As one of Paris’s most popular destinations, Pont Neuf is often included on small-group walking tours of the city center and highlights along the Seine. As one of the main bridges used to access Ile de la Cite, the epicenter of the city’s medieval beginnings, Pont Neuf is often a highlight on tours of the island, which typically also stop at Notre-Dame Cathedral and Ile Saint-Louis. By contrast, Seine river cruises offer panoramic views from the water of the island, cathedral, and Pont Neuf often missed by visitors.
Themed tours, including music, photography, history, and architecture tours, often include a walk across Pont Neuf and a fresh perspective of the city. While bicycle tours provide a quick and active way to see the highlights, evening tours showcase Paris’s architectural gems illuminated under the night sky. Private tours allow visitors to tack a visit to Pont Neuf onto the day’s fully customized itinerary.
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Things to Know Before You Go
Pont Neuf is a must for history and architecture buffs, as well as photographers of all skill levels.
Don’t forget comfortable walking shoes, as Ile de la Cite and surrounding neighborhoods are best explored on foot.
While there are plenty of dining options available on Ile de la Cite and Ile Saint-Louis, visitors and locals often picnic on the banks of the Seine.
Public restrooms are located in front of Notre Dame Cathedral.
How to Get There
Centrally located between the First and Sixth arrondissements, Pont Neuf is easily accessible on foot or by public transit. The nearest stops are Pont Neuf on Metro line 7 and buses 24, 58, and 70, and Cité on Metro line 4.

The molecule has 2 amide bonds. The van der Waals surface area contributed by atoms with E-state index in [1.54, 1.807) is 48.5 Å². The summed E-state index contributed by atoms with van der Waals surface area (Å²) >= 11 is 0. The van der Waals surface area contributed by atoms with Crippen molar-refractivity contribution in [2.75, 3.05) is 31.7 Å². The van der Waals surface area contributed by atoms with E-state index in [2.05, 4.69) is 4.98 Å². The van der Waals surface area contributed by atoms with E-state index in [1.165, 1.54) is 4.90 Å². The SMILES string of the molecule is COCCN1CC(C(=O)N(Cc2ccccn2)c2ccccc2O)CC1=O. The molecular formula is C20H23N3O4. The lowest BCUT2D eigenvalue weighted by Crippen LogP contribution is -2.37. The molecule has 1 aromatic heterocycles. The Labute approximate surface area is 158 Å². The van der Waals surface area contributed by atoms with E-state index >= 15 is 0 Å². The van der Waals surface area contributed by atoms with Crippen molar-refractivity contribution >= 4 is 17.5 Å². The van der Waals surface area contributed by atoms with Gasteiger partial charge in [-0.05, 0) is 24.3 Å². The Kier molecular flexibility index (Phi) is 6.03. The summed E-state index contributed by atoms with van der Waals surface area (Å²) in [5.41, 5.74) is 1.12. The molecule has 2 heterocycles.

When to Get There
Pont Neuf is a popular people-watching location for both visitors and locals. While warm weather evenings are more atmospheric as the city buzzes with nightlife, mornings offer a quieter experience and opportunity for unobstructed photos. During the summer months, concerts, art installations, workshops, classes, and kids’ activities are often found on the banks of the Seine from Pont Sully to Pont Neuf.
The Birthplace of Paris
Stand on the Pont Neuf and look out east over Ile de la Cite. You are standing on what was once the ancient Roman city of Lutetia, the birthplace of Paris established between 250–225 BCE. While Paris owes its status to the ancient Romans, few relics remain besides the remnants of aqueducts, the Arena of Lutetia, and the remains of a bathhouse preserved in the archaeological crypt underneath Notre Dame Cathedral.
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